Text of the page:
Will the SVB Collapse Make It Harder to Buy a Home? It Depends, According to Experts

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Silicon Valley Bank collapsed on March 10, 2023, when it was unable to continue to provide payouts for customers who wanted to withdraw their funds, sending shockwaves around the word as the 212 billion dollar tech-lender shuttered its doors forever.

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SVB was one of three banks that failed in the month of March, making lenders and other financial pros a little more leery about what would happen next in the world of US banking. Given how similar SVB's collapse may feel to some mortgage lenders who survived the subprime market crash in 2008, there has been a lot of unease about exactly how all of this will play out in the real estate market, especially for buyers who are hoping to get ready to take advantage of the upcoming spring market. We talked to two financial experts to find out what effect these banking failures will have on those hoping to buy a house in the coming months and how they should start prepping for the changes.

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Meet the Experts

The Banks Are Getting Bailed Out —But Borrowers May Not

The financial implications of the SVB fallout will likely hit the real estate market, according to Kimberly Jay, a broker at Compass. She says it's not unusual to see lenders tighten their own lending requirements whenever there's a shakeup in the banking system.

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That means that even though SVB depositors are getting their money back thanks to FDIC protections, borrowers will ultimately be the ones paying the price of the failure due to significantly more intense credit requirements when it comes to applying for a mortgage. "When banks fail, there is often a reduction in the availability of credit, as other banks may become more risk-averse and reluctant to lend money," she explains. "This could make it harder for people to obtain mortgages, especially those with less-than-perfect credit scores and those who relied on these banks for relationship banking."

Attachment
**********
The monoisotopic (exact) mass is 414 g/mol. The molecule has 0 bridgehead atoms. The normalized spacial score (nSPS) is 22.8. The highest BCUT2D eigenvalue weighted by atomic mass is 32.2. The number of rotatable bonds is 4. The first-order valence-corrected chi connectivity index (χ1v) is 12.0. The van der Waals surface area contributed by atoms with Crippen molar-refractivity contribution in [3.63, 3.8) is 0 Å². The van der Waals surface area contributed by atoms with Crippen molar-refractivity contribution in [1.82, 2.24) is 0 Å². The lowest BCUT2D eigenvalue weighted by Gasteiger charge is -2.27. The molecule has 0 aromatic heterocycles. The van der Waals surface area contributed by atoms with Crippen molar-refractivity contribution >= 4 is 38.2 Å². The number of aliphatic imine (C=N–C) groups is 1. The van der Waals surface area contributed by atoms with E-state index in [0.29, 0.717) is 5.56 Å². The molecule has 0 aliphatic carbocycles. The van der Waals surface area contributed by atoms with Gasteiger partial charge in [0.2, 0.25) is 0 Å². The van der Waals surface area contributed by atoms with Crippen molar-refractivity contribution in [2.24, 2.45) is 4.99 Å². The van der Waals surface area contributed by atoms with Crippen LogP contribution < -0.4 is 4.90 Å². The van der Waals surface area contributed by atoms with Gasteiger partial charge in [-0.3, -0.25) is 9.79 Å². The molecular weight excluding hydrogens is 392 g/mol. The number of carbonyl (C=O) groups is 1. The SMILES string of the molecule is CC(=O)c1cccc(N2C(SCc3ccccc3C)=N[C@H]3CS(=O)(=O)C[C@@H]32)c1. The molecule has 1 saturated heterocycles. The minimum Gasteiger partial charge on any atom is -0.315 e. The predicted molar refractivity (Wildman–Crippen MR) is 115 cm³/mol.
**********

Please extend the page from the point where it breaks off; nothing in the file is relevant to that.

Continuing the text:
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Just exactly ‌how‌ lending standards tighten may vary depending on the lender and the market conditions, however Jay says that generally speaking, lenders may become more cautious when evaluating debt-to-income, loan-to-value, credit scores, and documentation.

What Borrowers Can Do Now

If you're someone who has been hoping to make a real estate purchase in the coming months, you may find less favorable lending conditions, or even an inability to get a mortgage approval through your bank. For those who were already struggling with a less-than-squeaky clean credit history, lower income, or small deposits, this could put a mortgage approval out of reach all together.

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However, Jay says that even if the worst happens and banks do some serious belt tightening, all isn't lost for anyone who has the ability to make short term changes that offer a big payout. "All buyers should focus on increasing credit scores, increasing savings, and steady employment," she says.

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Jay also suggests speaking with multiple mortgage lenders sooner than later to understand exactly what changes you may ned to make to qualify.

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Things May End Up Working Out Sooner Than We Think

While all of this sounds a bit scary, Melissa Cohn, Regional Vice President at William Raveis Mortgage, says that banks may move away from any "crisis mode" they enter into fairly quickly. "There are plenty of banks who are lending today with business as usual," she continued, pointing out that the stock market rallied again on March 21 and that bank stocks went back up, including some belonging to troubled banks. "The Federal government is going to do everything it can to contain this banking crisis."

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Stick With The Names You Know

Even when banks like SVB experience a catastrophic failure, not every lender will be feeling the pinch. "Most likely to avoid feeling the pain are the big box banks, credit unions, and regional banks, which have a broad depositor base," Cohn says, adding that banks that only focus on a specific type of client (like the wealthy, technology based, or crypto) are the ones most at risk.

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"I remind my clients that when they take out a mortgage, they are getting the bank's money and not giving their money to the bank," she says. "I would steer clear of any bank that requires deposits other than opening a checking account for the monthly mortgage payments."

She gives banks like First Republic as an example, saying that they require that a borrower deposit 15 percent of the loan balance in the bank for life. "You should keep where you get your mortgage separate from where you deposit your savings."

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Whether lending requirements fluctuate due to the March banking crisis still remains to be seen, but as for now it looks like whatever happens may only be a speed bump for anyone looking to buy a new home in the next few months.

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